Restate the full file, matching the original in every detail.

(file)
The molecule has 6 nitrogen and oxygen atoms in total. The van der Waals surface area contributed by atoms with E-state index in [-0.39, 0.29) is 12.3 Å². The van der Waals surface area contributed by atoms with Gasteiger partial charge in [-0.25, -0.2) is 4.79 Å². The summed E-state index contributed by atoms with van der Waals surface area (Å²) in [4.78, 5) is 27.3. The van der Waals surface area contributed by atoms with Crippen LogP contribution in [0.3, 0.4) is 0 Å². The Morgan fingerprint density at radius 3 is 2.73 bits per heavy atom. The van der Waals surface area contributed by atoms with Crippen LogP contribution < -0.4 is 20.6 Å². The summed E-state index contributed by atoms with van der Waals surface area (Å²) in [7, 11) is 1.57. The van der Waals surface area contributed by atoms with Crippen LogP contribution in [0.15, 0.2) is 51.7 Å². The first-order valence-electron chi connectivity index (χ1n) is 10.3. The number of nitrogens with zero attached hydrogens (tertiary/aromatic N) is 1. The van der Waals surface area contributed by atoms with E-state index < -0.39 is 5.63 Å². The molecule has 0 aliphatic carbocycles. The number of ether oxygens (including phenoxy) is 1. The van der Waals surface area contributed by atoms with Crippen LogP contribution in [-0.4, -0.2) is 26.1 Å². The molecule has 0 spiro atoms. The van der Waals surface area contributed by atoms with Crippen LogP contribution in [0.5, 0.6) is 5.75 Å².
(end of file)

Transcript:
The molecule has 6 nitrogen and oxygen atoms in total. The van der Waals surface area contributed by atoms with E-state index in [-0.39, 0.29) is 12.3 Å². The van der Waals surface area contributed by atoms with Gasteiger partial charge in [-0.25, -0.2) is 4.79 Å². The summed E-state index contributed by atoms with van der Waals surface area (Å²) in [4.78, 5) is 27.3. The van der Waals surface area contributed by atoms with Crippen LogP contribution in [0.3, 0.4) is 0 Å². The Morgan fingerprint density at radius 3 is 2.73 bits per heavy atom. The van der Waals surface area contributed by atoms with Crippen LogP contribution < -0.4 is 20.6 Å². The summed E-state index contributed by atoms with van der Waals surface area (Å²) in [7, 11) is 1.57. The van der Waals surface area contributed by atoms with Crippen LogP contribution in [0.15, 0.2) is 51.7 Å². The first-order valence-electron chi connectivity index (χ1n) is 10.3. The number of nitrogens with zero attached hydrogens (tertiary/aromatic N) is 1. The van der Waals surface area contributed by atoms with E-state index < -0.39 is 5.63 Å². The molecule has 0 aliphatic carbocycles. The number of ether oxygens (including phenoxy) is 1. The van der Waals surface area contributed by atoms with Crippen LogP contribution in [-0.4, -0.2) is 26.1 Å². The molecule has 0 spiro atoms. The van der Waals surface area contributed by atoms with Crippen LogP contribution in [0.5, 0.6) is 5.75 Å².